156 Route 5. PARNASSOS.
front. At the other end is a chariot, turned to the right, from which another
female form is descending. Between these scenes is an unfortunate hiatus.
The only figure preserved is that of a man, shouldering a staff, advancing
behind Athena; the suggested identification as Hercules is doubtful. Un¬
fortunately no explanation of the subject of this frieze, which decorated the
principal front of the building, can be given.
On the other part of the entrance-wall: 6. Pediment from the
Treasury of Knidos. The subject is the contest of Apollo and Her¬
cules for the tripod. Athena, occupying the centre of the pediment,
endeavours to separate the striving deities, while another goddess
(probably Artemis) endeavours to restrain Apollo. The other gods
seem to pay no attention to the proceedings.
This pediment, which is formed of three large blocks, is remarkably
interesting from a technical point of view. The separate figures are as fully
and completely sculptured as possible, but in order to secure their safety
and stability, the marble behind the figures has not been so freely cut in
the lower half of the pediment. Thus the figures appear in their upper
halves as sculptures entirely in the round, while in their lower halves they
Facing the entrance to the room: o. Colossal archaic Sphinx of
the Naxians (p. 145), in marble. Adjacent: p. Reproduction of the
same, on a (shortened) Ionic column, which was discovered along
with the sphinx. — Beside the reproduction: q. Remains and recon¬
struction of a small Tripod; k. *Head of a Caryatid, from the Knidian
treasury. The latter (like the head I, see below) bears a tall headdress,
embellished with a relief upon which the capital rests. — To the left
of the treasury-facade: m, n. Fragments of drapery; I. Head of one
of the Smaller Caryatides of the Siphnian Treasury (p. 144).
The ascent of the famous Parnassos, which well repays the exertion,
may be accomplished from Delphi in 7'/2 hrs. (or including a visit to the
Korykian Grotto 8V2 hrs.). From Arachova (p. 158) it takes 53,4 hrs.; this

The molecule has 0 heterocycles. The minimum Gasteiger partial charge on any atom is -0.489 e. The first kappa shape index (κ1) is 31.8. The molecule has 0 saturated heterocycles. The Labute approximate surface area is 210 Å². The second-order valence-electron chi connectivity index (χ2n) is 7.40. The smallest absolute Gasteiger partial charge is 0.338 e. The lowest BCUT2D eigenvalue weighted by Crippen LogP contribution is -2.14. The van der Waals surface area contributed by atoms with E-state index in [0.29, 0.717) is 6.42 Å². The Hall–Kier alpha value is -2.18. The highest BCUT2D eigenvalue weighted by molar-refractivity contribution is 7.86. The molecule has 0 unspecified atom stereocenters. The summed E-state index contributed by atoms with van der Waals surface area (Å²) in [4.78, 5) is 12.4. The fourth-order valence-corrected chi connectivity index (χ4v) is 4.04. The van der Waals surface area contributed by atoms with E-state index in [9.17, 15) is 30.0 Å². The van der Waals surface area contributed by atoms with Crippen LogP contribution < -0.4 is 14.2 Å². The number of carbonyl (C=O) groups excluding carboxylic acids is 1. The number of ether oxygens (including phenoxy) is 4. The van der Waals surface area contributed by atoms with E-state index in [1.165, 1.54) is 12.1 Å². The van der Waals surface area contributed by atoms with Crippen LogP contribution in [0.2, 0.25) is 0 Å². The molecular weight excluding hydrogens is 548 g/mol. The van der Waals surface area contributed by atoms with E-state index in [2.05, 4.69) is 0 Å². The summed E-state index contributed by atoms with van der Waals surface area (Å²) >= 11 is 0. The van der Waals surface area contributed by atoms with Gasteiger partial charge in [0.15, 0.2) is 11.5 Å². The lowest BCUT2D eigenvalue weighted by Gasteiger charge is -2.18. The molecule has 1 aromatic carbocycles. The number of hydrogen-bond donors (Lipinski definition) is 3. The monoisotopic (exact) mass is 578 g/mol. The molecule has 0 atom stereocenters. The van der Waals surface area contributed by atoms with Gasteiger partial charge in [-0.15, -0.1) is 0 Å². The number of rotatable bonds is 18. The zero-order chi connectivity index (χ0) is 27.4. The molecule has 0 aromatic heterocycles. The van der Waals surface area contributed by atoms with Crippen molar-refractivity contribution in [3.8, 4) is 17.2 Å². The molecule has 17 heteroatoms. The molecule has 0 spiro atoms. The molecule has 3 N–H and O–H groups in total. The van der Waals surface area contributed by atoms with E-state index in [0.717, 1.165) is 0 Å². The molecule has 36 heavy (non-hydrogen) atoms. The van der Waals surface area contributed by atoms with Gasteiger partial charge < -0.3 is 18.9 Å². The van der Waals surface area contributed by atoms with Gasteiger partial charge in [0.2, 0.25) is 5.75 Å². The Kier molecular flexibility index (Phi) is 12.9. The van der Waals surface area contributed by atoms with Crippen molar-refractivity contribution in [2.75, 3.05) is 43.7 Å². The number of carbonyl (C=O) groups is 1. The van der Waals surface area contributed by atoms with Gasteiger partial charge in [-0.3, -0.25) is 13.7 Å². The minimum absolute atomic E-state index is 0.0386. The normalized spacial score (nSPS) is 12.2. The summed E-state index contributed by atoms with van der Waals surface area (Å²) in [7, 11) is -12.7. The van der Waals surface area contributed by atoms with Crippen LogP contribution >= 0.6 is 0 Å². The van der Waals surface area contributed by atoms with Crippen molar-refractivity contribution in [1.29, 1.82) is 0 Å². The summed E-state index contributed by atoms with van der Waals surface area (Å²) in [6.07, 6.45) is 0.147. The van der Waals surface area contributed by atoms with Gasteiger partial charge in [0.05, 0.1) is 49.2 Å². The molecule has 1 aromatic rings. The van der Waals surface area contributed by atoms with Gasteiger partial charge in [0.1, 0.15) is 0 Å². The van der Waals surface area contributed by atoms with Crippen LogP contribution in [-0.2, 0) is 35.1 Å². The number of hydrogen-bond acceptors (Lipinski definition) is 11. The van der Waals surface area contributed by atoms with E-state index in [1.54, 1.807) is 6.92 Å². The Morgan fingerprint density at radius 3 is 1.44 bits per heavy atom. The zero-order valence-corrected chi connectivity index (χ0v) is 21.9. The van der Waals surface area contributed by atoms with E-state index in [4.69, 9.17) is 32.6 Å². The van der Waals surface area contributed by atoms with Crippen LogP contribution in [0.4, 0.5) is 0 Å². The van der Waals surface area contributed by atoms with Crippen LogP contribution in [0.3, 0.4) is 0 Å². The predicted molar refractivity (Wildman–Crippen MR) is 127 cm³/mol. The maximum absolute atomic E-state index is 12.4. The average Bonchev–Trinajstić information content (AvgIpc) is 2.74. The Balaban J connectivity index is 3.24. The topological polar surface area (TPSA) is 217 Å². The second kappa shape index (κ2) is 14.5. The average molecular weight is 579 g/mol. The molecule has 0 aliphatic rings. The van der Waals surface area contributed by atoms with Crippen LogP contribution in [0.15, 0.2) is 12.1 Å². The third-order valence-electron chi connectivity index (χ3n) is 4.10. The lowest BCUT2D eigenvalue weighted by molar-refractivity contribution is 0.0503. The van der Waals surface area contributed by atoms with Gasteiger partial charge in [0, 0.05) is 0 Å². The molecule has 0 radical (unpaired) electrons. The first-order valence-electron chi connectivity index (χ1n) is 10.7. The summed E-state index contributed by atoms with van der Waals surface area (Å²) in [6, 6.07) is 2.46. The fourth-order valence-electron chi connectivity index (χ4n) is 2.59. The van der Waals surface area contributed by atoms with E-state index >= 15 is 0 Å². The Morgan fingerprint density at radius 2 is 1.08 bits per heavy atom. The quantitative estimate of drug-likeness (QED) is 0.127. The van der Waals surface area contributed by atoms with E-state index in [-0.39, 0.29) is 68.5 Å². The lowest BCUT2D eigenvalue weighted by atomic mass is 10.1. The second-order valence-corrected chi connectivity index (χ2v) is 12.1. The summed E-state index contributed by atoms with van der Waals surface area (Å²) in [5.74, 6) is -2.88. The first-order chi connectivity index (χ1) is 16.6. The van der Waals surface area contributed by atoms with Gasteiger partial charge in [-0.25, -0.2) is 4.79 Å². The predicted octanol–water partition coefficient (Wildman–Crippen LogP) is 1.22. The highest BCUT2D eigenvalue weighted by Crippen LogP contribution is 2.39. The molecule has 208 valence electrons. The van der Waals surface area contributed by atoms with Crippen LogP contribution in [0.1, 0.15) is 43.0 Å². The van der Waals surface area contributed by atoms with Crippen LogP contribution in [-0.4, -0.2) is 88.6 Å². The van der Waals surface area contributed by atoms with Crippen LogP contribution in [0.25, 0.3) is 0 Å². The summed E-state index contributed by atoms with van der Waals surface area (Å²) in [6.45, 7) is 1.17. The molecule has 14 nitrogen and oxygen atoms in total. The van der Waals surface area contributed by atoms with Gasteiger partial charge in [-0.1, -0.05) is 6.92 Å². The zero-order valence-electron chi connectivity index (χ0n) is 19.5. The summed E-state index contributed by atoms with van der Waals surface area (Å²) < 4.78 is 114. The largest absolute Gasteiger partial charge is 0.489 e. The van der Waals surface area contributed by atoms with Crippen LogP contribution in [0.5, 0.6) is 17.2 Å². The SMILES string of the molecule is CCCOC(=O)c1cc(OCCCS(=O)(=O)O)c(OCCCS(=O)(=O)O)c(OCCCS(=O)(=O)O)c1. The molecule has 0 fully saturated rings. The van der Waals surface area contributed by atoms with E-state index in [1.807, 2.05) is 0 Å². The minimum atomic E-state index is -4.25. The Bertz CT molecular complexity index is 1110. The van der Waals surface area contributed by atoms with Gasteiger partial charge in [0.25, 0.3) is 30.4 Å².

route is specially recommended for the descent. As the view is best early
in the morning, it is advisable to devote two days to the ascent, the
night being spent at the ruined huts about 2 hrs. below the top.
Warm coverings for the night must be taken, as well as an abundant
supply of provisions and even water for the latter part of the ascent, as
there are no springs on the upper part of the mountain; the guides have
also to be provided for. In other respects the ascent, in fine weather, is
comparatively easy, and it is possible to ride almost to the summit (horse,
ordered through the landlord at Kastri, about 7 dr. for the day; blankets
and provisions for the same amount; pack-horse extra). The expedition is
best made in July; before June, there is too much snow on the ground and
after July the days favourable for the view become fewer. It is important
to ascertain beforehand that the guide is really acquainted with the way
and is prepared to cross snow if necessary.
Fkom Delphi a steep winding path (Kake Skala), beginning near
the stadion, ascends in 1 hr. to a ridge (2970 ft.) where the walking
is easier. Farther on we traverse a flat eminence and descend slightly
to the Livddi, an upland plain shaded by beautiful pinewoods,
belonging to Arachova. Above this plateau lies the stalactite cave
of Sarantdvli or Sardvli (4660 ft.; 3 hrs. from Delphi; ifehr. from
the halting-place at the foot of the mountain), the Korykian Grotto